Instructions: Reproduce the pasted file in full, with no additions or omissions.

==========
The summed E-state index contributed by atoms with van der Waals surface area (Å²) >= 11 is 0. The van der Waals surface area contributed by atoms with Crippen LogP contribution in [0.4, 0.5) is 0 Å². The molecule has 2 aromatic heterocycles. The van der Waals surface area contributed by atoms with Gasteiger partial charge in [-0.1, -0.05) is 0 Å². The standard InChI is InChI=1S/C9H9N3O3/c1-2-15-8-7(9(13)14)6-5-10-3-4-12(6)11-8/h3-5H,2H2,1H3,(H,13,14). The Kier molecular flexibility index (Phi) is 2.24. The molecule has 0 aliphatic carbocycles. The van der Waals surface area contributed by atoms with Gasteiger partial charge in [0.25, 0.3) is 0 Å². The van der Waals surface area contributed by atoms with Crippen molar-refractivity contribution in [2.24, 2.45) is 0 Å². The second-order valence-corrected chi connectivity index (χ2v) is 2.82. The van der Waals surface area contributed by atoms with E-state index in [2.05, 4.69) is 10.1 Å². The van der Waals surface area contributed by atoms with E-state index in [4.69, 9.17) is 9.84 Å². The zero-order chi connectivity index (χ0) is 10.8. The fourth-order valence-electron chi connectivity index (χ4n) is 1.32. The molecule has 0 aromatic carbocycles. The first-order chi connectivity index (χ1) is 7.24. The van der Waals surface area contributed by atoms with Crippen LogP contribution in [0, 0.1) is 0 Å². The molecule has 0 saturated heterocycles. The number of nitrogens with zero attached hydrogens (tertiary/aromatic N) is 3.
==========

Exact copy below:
The summed E-state index contributed by atoms with van der Waals surface area (Å²) >= 11 is 0. The van der Waals surface area contributed by atoms with Crippen LogP contribution in [0.4, 0.5) is 0 Å². The molecule has 2 aromatic heterocycles. The van der Waals surface area contributed by atoms with Gasteiger partial charge in [-0.1, -0.05) is 0 Å². The standard InChI is InChI=1S/C9H9N3O3/c1-2-15-8-7(9(13)14)6-5-10-3-4-12(6)11-8/h3-5H,2H2,1H3,(H,13,14). The Kier molecular flexibility index (Phi) is 2.24. The molecule has 0 aliphatic carbocycles. The van der Waals surface area contributed by atoms with Gasteiger partial charge in [0.25, 0.3) is 0 Å². The van der Waals surface area contributed by atoms with Crippen molar-refractivity contribution in [2.24, 2.45) is 0 Å². The second-order valence-corrected chi connectivity index (χ2v) is 2.82. The van der Waals surface area contributed by atoms with E-state index in [2.05, 4.69) is 10.1 Å². The van der Waals surface area contributed by atoms with E-state index in [4.69, 9.17) is 9.84 Å². The zero-order chi connectivity index (χ0) is 10.8. The fourth-order valence-electron chi connectivity index (χ4n) is 1.32. The molecule has 0 aromatic carbocycles. The first-order chi connectivity index (χ1) is 7.24. The van der Waals surface area contributed by atoms with Crippen LogP contribution in [0, 0.1) is 0 Å². The molecule has 0 saturated heterocycles. The number of nitrogens with zero attached hydrogens (tertiary/aromatic N) is 3.